Craig’s pick: College football and Falcons.

My pick: I do think the University of Georgia football team is the biggest thing in town. The Braves were obviously a big deal in town during the 1990s when the team was really good, but that interest fades in and out … it is hard for Atlanta to keep its baseball energy up over long seasons.


Craig’s pick: Maybe Phillies, but close with Eagles.

My pick: Eagles … I don’t think it’s that close. Of course there’s a lot of passion for all sports in Philadelphia, lots of fury and fire for the Flyers, Sixers, Phillies, but based on my own Philadelphia experiences and the Philly fans I know, I think Eagles are about as big in Philadelphia as Browns in Cleveland and Steelers in Pittsburgh.


Craig’s pick: Redskins.

My pick: Yeah, Redskins, and it’s not close. I’m glad to see some baseball excitement, though, and the Nationals could make some real strides in Our Nation’s Capitol over the next few years.


Craig’s pick: Dolphins … with some Heat excitement when they’re good.

My pick: Dolphins, for sure. I was having this discussion with someone: What FORMER PLAYER has the biggest impact on the town where he played? George Brett is still a huge star in Kansas City. Stan Musial, obviously, was Mr. St. Louis, and I’d say Cal Ripken still has a hold on Baltimore. Michael Jordan when he returns to Chicago is still the biggest thing (unless it’s Mike Ditka or Dick Butkus). Who else? Joe Montana in San Francisco? Joe Namath in New York?

Anyway, my answer at the moment is: Dan Marino in Miami. He’s such an icon there it’s easy to forget that it has been almost 15 years since he played quarterback for the Dolphins.

St. Louis

Craig’s pick: Cardinals

My pick: I was surprised just how big the Rams became in St. Louis when they got so good with Kurt Warner and Marshall Faulk and the rest. People were pretty fired up.

But, yeah, I think in St. Louis it’s Cardinals first and last … similar to the Cowboys in Dallas.


Craig’s pick: Reds

My pick: Yeah, Reds, but don’t sleep on the Bengals. Cincinnati has a great reputation as a baseball town, well deserved, but whenever the Bengals show signs of life, the town goes absolutely crazy for them.

This is also a great college basketball town with UC and Xavier, and Kentucky just across the river.


Craig’s pick: Packers

My pick: Packers. It doesn’t matter that Green Bay is an hour and a half drive away. The power of the Packers overwhelms everything. Milwaukee is another underrated place to watch baseball, though. You may notice that I think a lot of places are underrated places to watch baseball … maybe that’s just because I think watching baseball is underrated.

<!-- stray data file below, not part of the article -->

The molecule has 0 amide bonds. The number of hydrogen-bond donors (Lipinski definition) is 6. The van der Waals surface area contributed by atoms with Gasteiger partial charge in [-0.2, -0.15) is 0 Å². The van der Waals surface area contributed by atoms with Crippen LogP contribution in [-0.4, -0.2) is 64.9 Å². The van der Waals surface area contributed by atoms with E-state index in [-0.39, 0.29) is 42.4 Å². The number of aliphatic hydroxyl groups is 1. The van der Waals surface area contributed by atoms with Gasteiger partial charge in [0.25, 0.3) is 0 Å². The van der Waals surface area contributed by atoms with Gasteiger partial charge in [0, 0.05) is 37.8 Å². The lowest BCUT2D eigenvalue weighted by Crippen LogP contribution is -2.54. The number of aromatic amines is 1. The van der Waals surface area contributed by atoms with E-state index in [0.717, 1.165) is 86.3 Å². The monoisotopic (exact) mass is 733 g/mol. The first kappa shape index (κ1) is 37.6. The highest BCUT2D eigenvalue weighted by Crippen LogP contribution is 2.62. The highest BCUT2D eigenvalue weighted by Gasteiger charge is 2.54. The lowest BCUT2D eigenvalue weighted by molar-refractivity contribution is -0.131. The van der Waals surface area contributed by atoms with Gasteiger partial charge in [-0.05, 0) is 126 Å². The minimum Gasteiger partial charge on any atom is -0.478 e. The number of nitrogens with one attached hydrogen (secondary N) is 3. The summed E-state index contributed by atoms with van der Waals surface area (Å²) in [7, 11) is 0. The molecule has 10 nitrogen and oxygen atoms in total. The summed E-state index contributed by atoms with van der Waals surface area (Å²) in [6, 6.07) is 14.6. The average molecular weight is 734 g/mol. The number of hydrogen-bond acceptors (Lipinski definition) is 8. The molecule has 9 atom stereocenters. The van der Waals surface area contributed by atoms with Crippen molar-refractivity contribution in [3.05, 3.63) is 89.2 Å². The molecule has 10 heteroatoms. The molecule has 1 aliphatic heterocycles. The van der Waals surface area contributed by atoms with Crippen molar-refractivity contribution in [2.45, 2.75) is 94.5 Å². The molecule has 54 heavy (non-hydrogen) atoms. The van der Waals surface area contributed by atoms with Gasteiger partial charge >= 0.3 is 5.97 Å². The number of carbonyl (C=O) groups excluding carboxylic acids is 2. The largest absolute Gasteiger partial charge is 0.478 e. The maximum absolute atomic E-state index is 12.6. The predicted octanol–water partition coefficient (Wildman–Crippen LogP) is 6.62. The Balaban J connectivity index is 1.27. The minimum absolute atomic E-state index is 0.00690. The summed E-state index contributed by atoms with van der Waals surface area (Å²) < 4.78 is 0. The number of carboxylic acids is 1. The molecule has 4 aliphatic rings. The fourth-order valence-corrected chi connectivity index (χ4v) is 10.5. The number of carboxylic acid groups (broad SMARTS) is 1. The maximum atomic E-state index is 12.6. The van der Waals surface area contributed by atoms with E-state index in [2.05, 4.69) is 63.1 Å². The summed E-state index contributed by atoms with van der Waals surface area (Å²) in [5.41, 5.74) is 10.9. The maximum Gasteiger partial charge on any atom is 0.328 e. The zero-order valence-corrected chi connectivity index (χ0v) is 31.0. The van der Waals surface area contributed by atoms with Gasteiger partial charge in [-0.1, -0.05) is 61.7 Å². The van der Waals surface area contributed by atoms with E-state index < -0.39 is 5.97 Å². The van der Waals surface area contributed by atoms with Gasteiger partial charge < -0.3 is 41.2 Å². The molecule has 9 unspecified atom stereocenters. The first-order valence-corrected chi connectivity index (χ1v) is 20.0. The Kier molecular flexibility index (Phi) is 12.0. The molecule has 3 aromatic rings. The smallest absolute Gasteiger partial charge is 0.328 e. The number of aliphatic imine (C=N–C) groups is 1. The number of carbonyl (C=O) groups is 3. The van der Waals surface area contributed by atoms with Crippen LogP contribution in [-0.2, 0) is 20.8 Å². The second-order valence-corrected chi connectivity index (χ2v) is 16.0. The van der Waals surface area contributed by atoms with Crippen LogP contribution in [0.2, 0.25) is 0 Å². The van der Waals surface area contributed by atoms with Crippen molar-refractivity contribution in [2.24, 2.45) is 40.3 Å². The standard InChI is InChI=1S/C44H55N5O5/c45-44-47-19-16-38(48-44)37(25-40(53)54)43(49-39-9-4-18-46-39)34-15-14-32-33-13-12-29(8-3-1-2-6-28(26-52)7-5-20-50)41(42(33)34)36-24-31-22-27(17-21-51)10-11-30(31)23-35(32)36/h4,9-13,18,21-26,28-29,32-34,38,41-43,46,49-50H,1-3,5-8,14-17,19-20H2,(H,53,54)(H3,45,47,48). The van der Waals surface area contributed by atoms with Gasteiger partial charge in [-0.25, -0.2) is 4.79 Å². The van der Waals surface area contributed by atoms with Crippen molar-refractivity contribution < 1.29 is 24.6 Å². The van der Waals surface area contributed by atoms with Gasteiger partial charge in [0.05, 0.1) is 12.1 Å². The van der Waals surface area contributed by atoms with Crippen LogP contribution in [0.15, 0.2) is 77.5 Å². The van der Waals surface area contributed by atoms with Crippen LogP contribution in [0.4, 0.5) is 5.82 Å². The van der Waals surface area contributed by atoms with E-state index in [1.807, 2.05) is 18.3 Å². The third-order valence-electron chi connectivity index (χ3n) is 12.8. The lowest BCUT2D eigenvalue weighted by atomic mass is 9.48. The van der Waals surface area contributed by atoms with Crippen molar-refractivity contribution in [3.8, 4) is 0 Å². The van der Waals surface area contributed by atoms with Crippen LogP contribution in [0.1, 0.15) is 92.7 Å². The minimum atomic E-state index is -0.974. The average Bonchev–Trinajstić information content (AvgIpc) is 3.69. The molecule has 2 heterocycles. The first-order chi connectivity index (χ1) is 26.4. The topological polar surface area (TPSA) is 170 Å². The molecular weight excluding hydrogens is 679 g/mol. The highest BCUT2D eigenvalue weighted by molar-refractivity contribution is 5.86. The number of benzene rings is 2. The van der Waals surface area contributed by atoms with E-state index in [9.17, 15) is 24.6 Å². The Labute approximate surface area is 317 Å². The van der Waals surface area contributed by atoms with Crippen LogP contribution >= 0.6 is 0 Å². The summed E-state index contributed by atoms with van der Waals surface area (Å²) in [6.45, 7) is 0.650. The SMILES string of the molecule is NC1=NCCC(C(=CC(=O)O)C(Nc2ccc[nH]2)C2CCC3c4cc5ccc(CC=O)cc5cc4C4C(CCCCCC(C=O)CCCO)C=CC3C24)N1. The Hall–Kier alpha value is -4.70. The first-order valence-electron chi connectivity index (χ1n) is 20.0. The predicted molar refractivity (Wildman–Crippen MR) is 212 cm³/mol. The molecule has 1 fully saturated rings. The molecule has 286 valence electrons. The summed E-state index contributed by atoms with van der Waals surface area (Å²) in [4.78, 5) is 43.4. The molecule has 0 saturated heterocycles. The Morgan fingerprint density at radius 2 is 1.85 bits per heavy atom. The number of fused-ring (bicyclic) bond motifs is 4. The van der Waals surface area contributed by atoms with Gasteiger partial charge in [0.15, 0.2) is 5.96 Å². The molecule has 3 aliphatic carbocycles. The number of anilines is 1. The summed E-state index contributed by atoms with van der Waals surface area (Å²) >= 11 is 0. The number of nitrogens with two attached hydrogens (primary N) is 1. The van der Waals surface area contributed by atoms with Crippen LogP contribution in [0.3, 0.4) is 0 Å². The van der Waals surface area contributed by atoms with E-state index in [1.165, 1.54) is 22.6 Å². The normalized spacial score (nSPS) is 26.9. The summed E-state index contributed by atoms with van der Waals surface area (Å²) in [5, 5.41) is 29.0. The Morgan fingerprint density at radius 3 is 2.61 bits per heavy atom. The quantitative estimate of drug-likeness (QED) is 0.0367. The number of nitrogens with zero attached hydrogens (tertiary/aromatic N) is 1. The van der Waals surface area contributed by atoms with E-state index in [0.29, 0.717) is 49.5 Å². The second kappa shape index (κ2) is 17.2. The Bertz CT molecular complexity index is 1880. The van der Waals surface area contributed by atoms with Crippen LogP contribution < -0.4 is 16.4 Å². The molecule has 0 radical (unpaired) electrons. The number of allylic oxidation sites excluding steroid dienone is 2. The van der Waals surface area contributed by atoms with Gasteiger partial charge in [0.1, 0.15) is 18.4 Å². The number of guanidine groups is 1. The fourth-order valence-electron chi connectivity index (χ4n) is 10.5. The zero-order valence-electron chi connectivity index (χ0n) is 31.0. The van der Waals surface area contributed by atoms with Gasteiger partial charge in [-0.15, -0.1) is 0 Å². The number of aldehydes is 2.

Craig’s pick: Steelers

My pick: Steelers … same story as Cleveland and the Browns. The city would unleash some great energy if the Pirates ever got good. And I think Pittsburgh has one of the two best stadium experiences in all of baseball (with San Francisco). But the connection of Pittsburgh to the Steelers is on a different level.

San Francisco

Craig’s pick: Giants

My pick: It’s utterly remarkable how the Giants have won over San Francisco. Obviously, if you put a gorgeous new stadium by the water and then have a team that wins two World Series in three years, you have a pretty decent formula for success. But San Francisco is a different kind of city, and so to see the Giants so overwhelm this complicated place is pretty cool. They love their Giants in San Francisco, and the ballpark experience — best in the game right now.

Of course, the 49ers are still a monster in the city, and those Bill Walsh teams will always have a particularly special place in the city’s collective memory.

San Diego

Craig’s pick: Chargers.

My pick: Chargers. Well, I think “living” is probably the No. 1 sport in San Diego — beach, weather, art, food, it’s a spectacular place. But there is a lot of Chargers love, even if that stadium is a wreck.


Craig’s pick: Broncos

My pick: Broncos. The Rockies, when good, are fun, and let’s not forget the Rockies led the National League in attendance their first seven years. And the Avalanche had a huge impact on the town when they were good.

But yeah, from my experiences, the Broncos are kings. I have to say, one of the coolest thing in sports was at old Mile High Stadium when the place was so crazy the stands would actually start shaking. That was probably really dangerous.


Craig’s pick: Stumped … perhaps Diamondbacks

My pick: Yeah, I would guess Duamondbacks. I think there’s a special connection to the Diamondbacks because of that remarkable 2001 World Series. But the area can and will go crazy of the Cardinals when they are good, and for a long time the Suns were the only game in town.

The thing about Arizona is that it is SWAMPED with sports. It’s easy to lose sight of this. You have spring training, golf tournaments, tennis tournaments, NASCAR events, celebrity games, there are sports there all the time. It’s a great place to be a sports fan. I don’t know if that passion carries over to teams as much.